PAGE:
Sammy has no regrets over early Test retirement
Ahead of both his previous tours to India, Darren Sammy was hounded by the Indian press with questions related to Sachin Tendulkar. If he was pestered about how he would prevent Tendulkar from registering a 100th hundred in international cricket in 2011, the 2013 series was all about the great batsman’s farewell from international.
Cut to 2014, and Sammy was perhaps expecting questions about how he caught Tendulkar off Narsingh Deonarine in Mumbai last year to put a full stop to the batsman’s glorious career. Instead, even the ever-smiling Sammy seemed surprised by the number of queries related to his decision to retirefrom Tests in May, immediately after being replaced as the captain.
Soon after he quit Test cricket, Sammy had told ESPNcricinfo that he had given up the longest format since he believed it time for the West Indies Test team “to move in a new direction, under a new leader” and had also extended his support to the new captain Denesh Ramdin.
Still, the timing of his retirement, that too at the age of 30 when most cricketers are around their peak, led to questions over whether Sammy felt hard done by. “No regrets, I am just happy to still be playing one-day and T20s for West Indies and that is what I am focusing on,” Sammy said. “We are just finding means and ways to take West Indies cricket back to the top. No hard feelings. Hakuna Matata, no worries.”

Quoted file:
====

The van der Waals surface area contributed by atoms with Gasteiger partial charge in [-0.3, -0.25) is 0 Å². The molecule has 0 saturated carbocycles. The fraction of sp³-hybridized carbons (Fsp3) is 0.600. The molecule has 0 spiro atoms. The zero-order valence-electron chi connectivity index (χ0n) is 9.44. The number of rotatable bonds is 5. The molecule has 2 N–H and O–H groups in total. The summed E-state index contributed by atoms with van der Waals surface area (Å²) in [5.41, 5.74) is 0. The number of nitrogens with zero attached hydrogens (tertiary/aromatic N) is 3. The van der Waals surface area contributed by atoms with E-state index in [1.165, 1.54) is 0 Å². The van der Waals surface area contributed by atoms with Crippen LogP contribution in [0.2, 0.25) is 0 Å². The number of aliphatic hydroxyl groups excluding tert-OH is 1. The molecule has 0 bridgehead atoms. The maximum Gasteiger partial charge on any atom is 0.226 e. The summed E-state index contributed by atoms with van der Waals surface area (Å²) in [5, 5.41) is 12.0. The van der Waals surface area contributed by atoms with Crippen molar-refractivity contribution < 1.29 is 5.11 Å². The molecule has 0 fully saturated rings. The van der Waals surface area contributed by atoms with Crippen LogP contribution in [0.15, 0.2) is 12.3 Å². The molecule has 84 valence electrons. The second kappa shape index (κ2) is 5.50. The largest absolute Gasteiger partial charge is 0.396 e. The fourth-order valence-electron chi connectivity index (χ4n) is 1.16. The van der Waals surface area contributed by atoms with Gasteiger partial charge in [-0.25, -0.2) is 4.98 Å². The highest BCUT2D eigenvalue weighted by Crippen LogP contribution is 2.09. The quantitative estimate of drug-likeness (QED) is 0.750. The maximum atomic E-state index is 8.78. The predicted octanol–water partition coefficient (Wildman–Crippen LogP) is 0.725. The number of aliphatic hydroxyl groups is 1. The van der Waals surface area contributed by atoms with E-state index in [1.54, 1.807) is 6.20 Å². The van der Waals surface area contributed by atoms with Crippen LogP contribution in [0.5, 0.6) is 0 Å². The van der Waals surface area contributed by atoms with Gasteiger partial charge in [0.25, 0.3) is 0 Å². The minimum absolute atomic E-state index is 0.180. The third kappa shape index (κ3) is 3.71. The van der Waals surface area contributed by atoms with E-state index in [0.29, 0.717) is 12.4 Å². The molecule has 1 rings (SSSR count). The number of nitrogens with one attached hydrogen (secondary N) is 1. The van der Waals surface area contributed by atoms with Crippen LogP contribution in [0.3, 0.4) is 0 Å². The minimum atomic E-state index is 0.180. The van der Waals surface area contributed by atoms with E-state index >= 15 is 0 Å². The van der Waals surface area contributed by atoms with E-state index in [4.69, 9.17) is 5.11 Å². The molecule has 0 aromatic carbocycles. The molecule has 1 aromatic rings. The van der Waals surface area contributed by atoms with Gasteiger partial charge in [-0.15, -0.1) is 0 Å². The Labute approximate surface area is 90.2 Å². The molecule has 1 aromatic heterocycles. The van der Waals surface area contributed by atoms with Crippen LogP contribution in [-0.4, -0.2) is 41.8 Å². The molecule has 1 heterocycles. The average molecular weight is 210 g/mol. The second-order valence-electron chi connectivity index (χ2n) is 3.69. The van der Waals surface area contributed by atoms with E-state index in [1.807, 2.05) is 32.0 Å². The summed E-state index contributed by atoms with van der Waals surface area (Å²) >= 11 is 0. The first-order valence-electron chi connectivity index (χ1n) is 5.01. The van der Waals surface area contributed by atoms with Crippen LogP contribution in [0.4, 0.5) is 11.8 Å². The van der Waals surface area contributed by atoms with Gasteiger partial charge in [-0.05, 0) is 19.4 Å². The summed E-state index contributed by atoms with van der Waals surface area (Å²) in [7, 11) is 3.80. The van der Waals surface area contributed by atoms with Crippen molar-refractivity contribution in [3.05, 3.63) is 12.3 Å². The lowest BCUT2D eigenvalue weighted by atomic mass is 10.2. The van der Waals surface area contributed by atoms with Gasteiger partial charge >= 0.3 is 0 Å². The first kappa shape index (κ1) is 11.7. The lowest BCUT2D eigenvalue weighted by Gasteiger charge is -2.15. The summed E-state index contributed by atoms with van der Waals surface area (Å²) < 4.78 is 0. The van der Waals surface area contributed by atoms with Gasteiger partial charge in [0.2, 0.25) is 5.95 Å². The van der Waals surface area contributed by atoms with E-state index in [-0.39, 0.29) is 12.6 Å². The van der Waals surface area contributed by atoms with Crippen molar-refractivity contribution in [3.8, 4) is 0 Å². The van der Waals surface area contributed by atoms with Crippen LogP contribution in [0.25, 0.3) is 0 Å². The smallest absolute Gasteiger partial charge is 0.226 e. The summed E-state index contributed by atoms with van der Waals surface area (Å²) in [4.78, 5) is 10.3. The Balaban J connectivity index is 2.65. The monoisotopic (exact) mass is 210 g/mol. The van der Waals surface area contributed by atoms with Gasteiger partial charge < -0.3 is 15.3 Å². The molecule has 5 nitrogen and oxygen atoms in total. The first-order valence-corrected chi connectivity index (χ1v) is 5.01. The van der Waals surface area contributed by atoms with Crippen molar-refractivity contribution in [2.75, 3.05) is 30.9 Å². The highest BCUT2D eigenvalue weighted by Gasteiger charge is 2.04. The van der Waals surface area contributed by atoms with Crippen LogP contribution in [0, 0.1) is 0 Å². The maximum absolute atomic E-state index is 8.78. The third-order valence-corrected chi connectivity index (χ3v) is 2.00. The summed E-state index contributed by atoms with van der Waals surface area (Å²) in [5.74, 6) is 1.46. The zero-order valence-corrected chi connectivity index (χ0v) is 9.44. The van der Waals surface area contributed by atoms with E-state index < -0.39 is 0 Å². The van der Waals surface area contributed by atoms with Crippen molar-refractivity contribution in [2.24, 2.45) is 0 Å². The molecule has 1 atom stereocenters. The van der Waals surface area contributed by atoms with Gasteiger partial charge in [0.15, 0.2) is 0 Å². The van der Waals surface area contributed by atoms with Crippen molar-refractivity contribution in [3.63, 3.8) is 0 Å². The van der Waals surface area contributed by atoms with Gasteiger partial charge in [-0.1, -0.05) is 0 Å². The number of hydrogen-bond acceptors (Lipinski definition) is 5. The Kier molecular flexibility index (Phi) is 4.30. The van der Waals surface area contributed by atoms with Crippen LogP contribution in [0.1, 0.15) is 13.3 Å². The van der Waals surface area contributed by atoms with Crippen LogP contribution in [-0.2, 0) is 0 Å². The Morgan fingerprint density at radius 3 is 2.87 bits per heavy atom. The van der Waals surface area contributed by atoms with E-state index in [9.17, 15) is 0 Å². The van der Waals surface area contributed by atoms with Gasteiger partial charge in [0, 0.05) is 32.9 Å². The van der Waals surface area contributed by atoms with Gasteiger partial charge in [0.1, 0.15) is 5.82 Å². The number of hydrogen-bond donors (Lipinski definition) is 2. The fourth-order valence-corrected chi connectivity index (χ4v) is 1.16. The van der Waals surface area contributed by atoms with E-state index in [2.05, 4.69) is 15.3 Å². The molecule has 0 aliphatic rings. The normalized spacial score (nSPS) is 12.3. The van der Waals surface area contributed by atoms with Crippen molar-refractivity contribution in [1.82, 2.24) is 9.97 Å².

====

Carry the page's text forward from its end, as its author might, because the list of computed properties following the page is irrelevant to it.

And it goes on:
Asked about the reduced pressure of having to lead West Indies only in Twenty20s and not in all three formats, the ubiquitous grin got wider. “Captaining any side is tough but captaining West Indies is even tougher. We have players from different islands, different backgrounds, different cultures in itself, it has always been tough.
“For me, that side of the things I don’t miss it but I continue to be a leader in the team and play my role how I am supposed to play it and now we have three different captains. Tests and one-day that pressure goes to Bravo [ODI captain Dwayne Bravo] and Ramdin. I just wait for when it is T20. But I try to be a leader in one-day and T20 cricket.”
Since being replaced as captain of the ODI side, Sammy has struggled to keep his place in the XI. He featured in only one of the three ODIs at home against Bangladesh in August. He had no qualms in attributing it to the fact that he is “not as talented as others”, but that has only made him more determined to improve.
“I am not as talented as the others. After playing for a while you get more exposure, more experience and you think better. Last year and a half or 18 months I have worked hard on my fitness which has helped me concentrate a bit better. Just taking the responsibility I guess. It has been good for the team so hopefully with the opportunities I get in the future, I can continue doing that for the team.”